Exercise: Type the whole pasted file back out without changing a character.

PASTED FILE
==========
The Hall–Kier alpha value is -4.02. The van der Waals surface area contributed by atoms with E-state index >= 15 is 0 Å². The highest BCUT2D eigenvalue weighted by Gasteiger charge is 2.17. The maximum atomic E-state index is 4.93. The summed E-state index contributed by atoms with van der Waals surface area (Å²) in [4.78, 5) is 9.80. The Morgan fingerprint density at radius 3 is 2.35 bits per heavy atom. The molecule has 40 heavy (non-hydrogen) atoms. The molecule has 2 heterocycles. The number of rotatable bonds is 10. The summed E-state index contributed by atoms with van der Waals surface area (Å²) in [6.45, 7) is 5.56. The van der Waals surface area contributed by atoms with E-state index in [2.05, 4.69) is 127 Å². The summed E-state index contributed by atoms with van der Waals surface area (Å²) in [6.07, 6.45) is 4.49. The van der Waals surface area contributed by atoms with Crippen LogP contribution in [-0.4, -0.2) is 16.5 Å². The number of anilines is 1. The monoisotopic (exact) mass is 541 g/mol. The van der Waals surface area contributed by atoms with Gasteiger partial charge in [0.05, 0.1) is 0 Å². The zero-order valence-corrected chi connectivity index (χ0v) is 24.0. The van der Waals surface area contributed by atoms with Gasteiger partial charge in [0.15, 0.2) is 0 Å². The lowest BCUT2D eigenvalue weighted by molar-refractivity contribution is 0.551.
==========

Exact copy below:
The Hall–Kier alpha value is -4.02. The van der Waals surface area contributed by atoms with E-state index >= 15 is 0 Å². The highest BCUT2D eigenvalue weighted by Gasteiger charge is 2.17. The maximum atomic E-state index is 4.93. The summed E-state index contributed by atoms with van der Waals surface area (Å²) in [4.78, 5) is 9.80. The Morgan fingerprint density at radius 3 is 2.35 bits per heavy atom. The molecule has 40 heavy (non-hydrogen) atoms. The molecule has 2 heterocycles. The number of rotatable bonds is 10. The summed E-state index contributed by atoms with van der Waals surface area (Å²) in [6.45, 7) is 5.56. The van der Waals surface area contributed by atoms with E-state index in [2.05, 4.69) is 127 Å². The summed E-state index contributed by atoms with van der Waals surface area (Å²) in [6.07, 6.45) is 4.49. The van der Waals surface area contributed by atoms with Crippen LogP contribution in [-0.4, -0.2) is 16.5 Å². The number of anilines is 1. The monoisotopic (exact) mass is 541 g/mol. The van der Waals surface area contributed by atoms with Gasteiger partial charge in [0.05, 0.1) is 0 Å². The zero-order valence-corrected chi connectivity index (χ0v) is 24.0. The van der Waals surface area contributed by atoms with Gasteiger partial charge in [0.15, 0.2) is 0 Å². The lowest BCUT2D eigenvalue weighted by molar-refractivity contribution is 0.551.